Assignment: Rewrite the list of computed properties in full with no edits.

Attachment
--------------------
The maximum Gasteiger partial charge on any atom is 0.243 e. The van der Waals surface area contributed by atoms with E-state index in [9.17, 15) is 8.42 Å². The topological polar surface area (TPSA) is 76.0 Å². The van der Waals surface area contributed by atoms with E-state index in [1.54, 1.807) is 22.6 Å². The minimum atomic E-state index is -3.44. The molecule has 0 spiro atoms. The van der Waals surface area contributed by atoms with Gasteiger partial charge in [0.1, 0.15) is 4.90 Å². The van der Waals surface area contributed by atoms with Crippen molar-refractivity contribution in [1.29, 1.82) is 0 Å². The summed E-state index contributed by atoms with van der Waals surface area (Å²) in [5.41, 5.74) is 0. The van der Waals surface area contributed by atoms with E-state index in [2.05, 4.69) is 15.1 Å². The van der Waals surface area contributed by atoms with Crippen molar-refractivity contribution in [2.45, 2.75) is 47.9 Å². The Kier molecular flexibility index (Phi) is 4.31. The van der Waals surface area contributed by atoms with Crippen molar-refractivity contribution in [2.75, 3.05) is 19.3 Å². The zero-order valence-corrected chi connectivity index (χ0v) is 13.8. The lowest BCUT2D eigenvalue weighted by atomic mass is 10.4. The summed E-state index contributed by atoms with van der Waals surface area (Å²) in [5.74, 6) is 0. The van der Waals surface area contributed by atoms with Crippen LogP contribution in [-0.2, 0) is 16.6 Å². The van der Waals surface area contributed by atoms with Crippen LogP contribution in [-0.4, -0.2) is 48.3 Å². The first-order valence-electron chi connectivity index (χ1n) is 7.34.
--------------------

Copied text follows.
The maximum Gasteiger partial charge on any atom is 0.243 e. The van der Waals surface area contributed by atoms with E-state index in [9.17, 15) is 8.42 Å². The topological polar surface area (TPSA) is 76.0 Å². The van der Waals surface area contributed by atoms with E-state index in [1.54, 1.807) is 22.6 Å². The minimum atomic E-state index is -3.44. The molecule has 0 spiro atoms. The van der Waals surface area contributed by atoms with Gasteiger partial charge in [0.1, 0.15) is 4.90 Å². The van der Waals surface area contributed by atoms with Crippen molar-refractivity contribution in [1.29, 1.82) is 0 Å². The summed E-state index contributed by atoms with van der Waals surface area (Å²) in [5.41, 5.74) is 0. The van der Waals surface area contributed by atoms with E-state index in [2.05, 4.69) is 15.1 Å². The van der Waals surface area contributed by atoms with Crippen molar-refractivity contribution in [2.45, 2.75) is 47.9 Å². The Kier molecular flexibility index (Phi) is 4.31. The van der Waals surface area contributed by atoms with Crippen molar-refractivity contribution in [2.75, 3.05) is 19.3 Å². The zero-order valence-corrected chi connectivity index (χ0v) is 13.8. The lowest BCUT2D eigenvalue weighted by atomic mass is 10.4. The summed E-state index contributed by atoms with van der Waals surface area (Å²) in [5.74, 6) is 0. The van der Waals surface area contributed by atoms with Crippen LogP contribution in [-0.2, 0) is 16.6 Å². The van der Waals surface area contributed by atoms with Crippen LogP contribution in [-0.4, -0.2) is 48.3 Å². The first-order valence-electron chi connectivity index (χ1n) is 7.34.